Wednesday, September 28, 2016

HGB Ep. 151 - Hotel Galvez

Moment in Oddity - The Petrifying Well of Knaresborough

The Petrifying Well of Knaresborough is England's first visitor attraction. Sir Charles Slingby had bought the land where the well was located from King Charles I in 1630. The Petrifying Well was so well known at that time that the enterprising Slingby started charging people to visit the natural oddity. The earliest reference to the well dates back to 1538. King Henry VIII's antiquarian John Leyland wrote at that time that the well was considered to have healing properties in its water and people would shower in it hoping for healing. People began leaving trinkets and gifts by the well and were astonished when these items would become petrified over time. This caused people to declare that the well was cursed by the Devil. No matter what the water touched, it eventually turned to stone. The well also started taking on the look of a skull. Rather than rushing to the water for healing, people were afraid to go near it because they thought they would be turned to stone. The cause behind the petrification is scientific. The well has been tested and the mineral content is extrmely high. The water flowing over objects has an effect like what happens in the creation of stalactites and stalagmites. But while that process takes centuries to happen, the petrifying at the well takes as little as 3 to 5 months. So you could leave a teddy bear there today, and in six months return to find it made of stone and that certainly is odd! 

This Day in History - Spanish Flu Hits Philadelphia

On this day, September 28th, in 1918, the Spanish Flu Epidemic hits the city of Philadelphia. The Spanish Epidemic of 1918 would hit worldwide and reveal just how deadly influenza can be for humans. The origin of the flu was believed to be farm animals in the Midwest. The flu traveled through various animal populations and then mutated into a form that could live in humans. The flu spread slowly through the US and then hopped to Europe aboard soldiers headed to World War I battlefields. For Philadelphia, it was the Liberty Loan Parade that gave the Spanish Flu its foothold. The parade featured floats, bands and soldiers marching up South Street. The crowds were thick as people came out to celebrate. By October 3rd city officials had closed all schools, theaters, churches and places of amusement. One of the largest clothing stores in the city, Strabridge and Clothier Department Store established an emergency telephone switchboard to field calls about the flu and reports of deaths. Everyone fell ill from residents to city officals to service workers. The city had one morgue and it was overflowing with bodies. There were 500 bodies there when it was built to handle 36. Bodies were stacked in the hallway where they began to decompose. Convicts were ordered to dig graves and five other morgues were opened. When the Spanish Flu was done wreaking havoc, 30 million worldwide had died.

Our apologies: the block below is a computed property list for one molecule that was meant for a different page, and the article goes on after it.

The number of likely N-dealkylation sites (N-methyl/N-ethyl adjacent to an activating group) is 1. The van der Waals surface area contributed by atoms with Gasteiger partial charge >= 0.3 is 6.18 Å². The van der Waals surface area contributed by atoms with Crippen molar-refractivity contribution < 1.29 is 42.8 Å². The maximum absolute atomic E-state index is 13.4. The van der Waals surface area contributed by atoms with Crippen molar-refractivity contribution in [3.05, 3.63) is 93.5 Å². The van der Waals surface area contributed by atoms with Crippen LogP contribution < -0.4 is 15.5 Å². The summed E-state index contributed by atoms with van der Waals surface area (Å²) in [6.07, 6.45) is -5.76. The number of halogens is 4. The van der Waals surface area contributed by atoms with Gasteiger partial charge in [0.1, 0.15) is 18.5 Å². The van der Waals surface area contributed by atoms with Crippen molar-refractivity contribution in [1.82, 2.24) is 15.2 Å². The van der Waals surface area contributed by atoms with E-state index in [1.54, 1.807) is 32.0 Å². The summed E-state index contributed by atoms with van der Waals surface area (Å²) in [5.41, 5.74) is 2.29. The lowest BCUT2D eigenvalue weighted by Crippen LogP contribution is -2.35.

Hotel Galvez (Suggested by Kathleen Shanahan Maca)

Galveston Island is a beautiful setting on the Gulf side of the state of Texas, south of Houston. People flock here as a vacation destination. The island was originally settled by Native Americans and then explorers came who set down roots. The city of Galveston was chartered in 1839 and the rich came to build their mansions along Broadway. The city grew to be one of the largest in Texas in the late 1800s. This would all change with the Great Storm that hit on September 8, 1900. Thousands were killed by the hurricane and two thirds of businesses and homes were destroyed. Bodies were buried quickly wherever a spot could be found. The aftermaths of this storm and the countless bodies buried beneath the island seem to have opened a portal into the afterlife. Galveston is quite haunted. Many locations on the island claim to have ghosts. Historical Researcher and Author Kathleen Shanahan Maca has just published "Ghosts of Galveston" and she is going to share the history and hauntings of Hotel Galvez.

Are the spirits of the tragic victims of the storm still walking the island? Could Galveston be one of the most haunted island in the world? Is the Hotel Galvez haunted? That is for you to decide!

Show Notes:
Kathleen's author page at Amazon:

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